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Darkness and Light

There’s a lot of darkness in the world. As much as I like to try to be an optimistic person and keep the tone of this blog generally optimistic – this is a fact that I simply cannot ignore. If I were to ignore this, my optimism would not be grounded in realism at all. In fact, it’s true that sometimes I am guilty of focusing too much on the darkness.

But every person, every friend is a light in the darkness. Not every person is an equal source of light, but everyone is important. Somebody might be a candle burning against the dark, another might be a lantern – others may even be street lamps or as bright as lighthouses. In fact, I’d go so far as to say that I’ve known a sun in my time,

The darkness is a sad fact, but without it, perhaps I’d fail to notice the beauty of the lights and to take them for granted would be a terrible shame. The light will always outshine the darkness – but the important thing is to remember that it’s always there, if you know where to look… and sometimes that’s within, because we’re all a source of light in our own ways.

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The Picture of Dorian Gray by Oscar Wilde

There’s one thing that people probably know about this novel before going in, because there’s one single feature which seems to have resonated in our public consciousness: the idea of a man who does not age, because he has a painting of himself which ages instead. While this is certainly one aspect of The Picture of Dorian Gray (and an interesting one at that) there’s still so much more to it than that.

At the heart of the story are three friends: Basil Hallward (my favourite), Lord Henry and, of course, Dorian Gray himself. Dorian is an innocent young man (at least initially), Basil is a sensitive artist (who paints the titular picture of Dorian) and Lord Henry is a hedonistic man who sees people as nothing more than a means through which to experience sensations. I appreciate that the three main characters all have very strong personalities and are all very distinct.

Something I should also mention is the fact that Basil is in love with Dorian. Since it was the nineteenth century, they never outright say that he’s gay (or at least not heterosexual) but the extent to which he talks about how much he loves Dorian in a way that he’d never loved a woman makes it pretty obvious. With this in mind, it’s also especially good that he’s the moralistic one… Although it’s not too surprising, since Wilde himself was bisexual.

The bulk of the plot is about the corruption of Dorian at the hands of Lord Henry, but ultimately Dorian ends up as much, much worse person than Lord Henry. The two of them share many conversations about their attitudes towards other people and, honestly, their perspectives are disgusting – but they’re also fascinating. These parts were probably my favourite bits because as much as I disagreed with Lord Henry, I enjoyed his perspective so much.

If you think that that sounds like it would be really boring, I should mention that there are several huge and highly distressing events which take place which I couldn’t mention without spoiling things. But, basically, this is a pretty shocking book. In the best of ways: do brace yourselves. Also, if you’re someone who struggles with classic literature, I feel like the writing style in this novel is a little more accessible, so you should definitely give it a try. I strongly recommend this for everyone – a glorious portrait of human nature.

Rating: 9.4/10

Buy it here.

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Running in the Dark

A few months ago, I started going on an evening run most days. I used to go to a gym, but then I stopped that for money reasons and went to Wii Fit, but then it ended up being unbearably hot inside, so outside running it was. For me, the ideal time is quite late at night because that means that I get to avoid all of the obstacles that runners face during the day.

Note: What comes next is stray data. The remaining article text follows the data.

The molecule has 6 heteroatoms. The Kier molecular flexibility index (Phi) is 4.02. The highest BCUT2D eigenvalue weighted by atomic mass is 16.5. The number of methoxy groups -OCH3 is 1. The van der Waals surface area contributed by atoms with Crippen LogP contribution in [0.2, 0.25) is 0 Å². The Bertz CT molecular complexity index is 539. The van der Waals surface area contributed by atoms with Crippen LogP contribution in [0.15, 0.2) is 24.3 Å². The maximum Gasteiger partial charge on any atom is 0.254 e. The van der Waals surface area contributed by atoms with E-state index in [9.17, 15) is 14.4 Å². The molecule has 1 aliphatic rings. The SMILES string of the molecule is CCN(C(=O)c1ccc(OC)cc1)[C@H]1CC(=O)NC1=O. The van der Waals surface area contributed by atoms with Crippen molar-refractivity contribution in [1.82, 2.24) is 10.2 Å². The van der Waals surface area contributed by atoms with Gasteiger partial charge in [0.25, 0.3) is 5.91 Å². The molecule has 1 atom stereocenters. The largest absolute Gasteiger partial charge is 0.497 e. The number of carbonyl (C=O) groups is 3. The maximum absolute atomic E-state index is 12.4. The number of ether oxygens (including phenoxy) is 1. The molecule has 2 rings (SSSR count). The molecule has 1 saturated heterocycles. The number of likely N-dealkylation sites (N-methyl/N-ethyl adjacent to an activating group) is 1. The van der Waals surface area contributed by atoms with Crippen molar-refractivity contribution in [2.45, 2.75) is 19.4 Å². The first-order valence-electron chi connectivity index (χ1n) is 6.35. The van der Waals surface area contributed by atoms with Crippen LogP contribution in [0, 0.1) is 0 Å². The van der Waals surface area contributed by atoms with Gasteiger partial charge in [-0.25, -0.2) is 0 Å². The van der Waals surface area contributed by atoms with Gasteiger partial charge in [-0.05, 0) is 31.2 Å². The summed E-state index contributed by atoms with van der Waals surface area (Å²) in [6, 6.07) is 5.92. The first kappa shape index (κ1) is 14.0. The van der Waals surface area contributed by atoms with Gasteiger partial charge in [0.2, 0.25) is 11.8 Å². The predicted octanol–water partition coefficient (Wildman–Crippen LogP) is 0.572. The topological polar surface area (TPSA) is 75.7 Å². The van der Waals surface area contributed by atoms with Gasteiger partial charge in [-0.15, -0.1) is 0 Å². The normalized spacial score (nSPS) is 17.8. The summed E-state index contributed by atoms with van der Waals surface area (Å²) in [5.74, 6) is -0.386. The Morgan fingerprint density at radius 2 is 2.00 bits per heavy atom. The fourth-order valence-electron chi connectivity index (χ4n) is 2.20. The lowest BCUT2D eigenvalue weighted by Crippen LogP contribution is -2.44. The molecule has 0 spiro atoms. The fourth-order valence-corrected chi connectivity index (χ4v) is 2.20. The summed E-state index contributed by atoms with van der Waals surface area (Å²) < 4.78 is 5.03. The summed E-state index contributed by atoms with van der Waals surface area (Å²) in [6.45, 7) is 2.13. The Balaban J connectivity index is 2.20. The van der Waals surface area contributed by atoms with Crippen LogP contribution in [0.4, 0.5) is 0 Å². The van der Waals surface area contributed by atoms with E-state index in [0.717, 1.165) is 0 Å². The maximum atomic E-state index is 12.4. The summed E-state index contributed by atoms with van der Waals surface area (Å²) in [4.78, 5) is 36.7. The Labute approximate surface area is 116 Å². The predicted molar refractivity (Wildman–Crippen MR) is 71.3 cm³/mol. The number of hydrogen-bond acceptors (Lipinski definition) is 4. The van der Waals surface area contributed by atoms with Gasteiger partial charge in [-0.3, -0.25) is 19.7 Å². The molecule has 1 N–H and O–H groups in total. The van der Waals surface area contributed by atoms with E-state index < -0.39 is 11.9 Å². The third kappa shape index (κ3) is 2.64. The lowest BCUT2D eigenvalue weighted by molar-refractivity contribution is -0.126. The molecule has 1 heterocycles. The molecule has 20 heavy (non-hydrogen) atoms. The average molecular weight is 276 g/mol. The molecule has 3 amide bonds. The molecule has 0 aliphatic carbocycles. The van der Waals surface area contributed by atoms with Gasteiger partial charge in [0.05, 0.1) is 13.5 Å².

One of my favorite places to run is down a road which runs through a small wooded area. At the time of day that I do it, it is completely black. Going here regularly has helped me to make an interesting observation about running in the dark. For whatever reason, it’s much less tiring. It’s very noticeable that when I come out of that area and back onto the path with street lights, I all of a sudden feel the weight of my exercise crashing down on me. Similarly, when I’m in the dark, my mind wanders, but I am never really conscious of aching.

I suppose that when I am in the dark, I can’t see any part of myself, which then makes me forget about the effect that the running is having on my body. But what’s interesting about that, is that it’s not what you would expect to happen – or certainly not what I would expect to happen. I wonder if that would work at all in regards to pain relief? It just goes to show how fickle our senses truly are.

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Parallel Moments

In October 2016, I came to the end of a job which I did not enjoy very much. When I left, I accidentally left behind a yellow smiley face stress ball which I was quite fond of. It was especially useful for that particular job, since it involved a lot of stress. I texted a colleague who had remained there and asked her if she could retrieve it for me, but sadly I discovered that it had been angrily thrown into the bin after I’d gone. It was a sad loss.

Almost two years later, I found myself coming to the end of a job which I had enjoyed quite a lot. It was better than that other job in most every way and was certainly not a cause of stress. While working there, I had regaled one of my colleagues with horrific tales of my older job – including the sad fate of my smiley face stress ball. So on my last day, as a parting gift, she gave me a new smiley face stress ball (among other things.)

It was identical to the original and was such a satisfying gift in many ways. I lost the original when leaving a place of stress – its purpose potentially served. I gained the replacement when leaving a stress-free environment, potentially entering more stressful times – its purpose renewed. I lost the original as the result of bitterness from a very unlikeable person. I gained the replacement as a result of kindness from a very likeable person. I like to think of it as having been reincarnated by the power of kindness. I like when things fit together perfectly.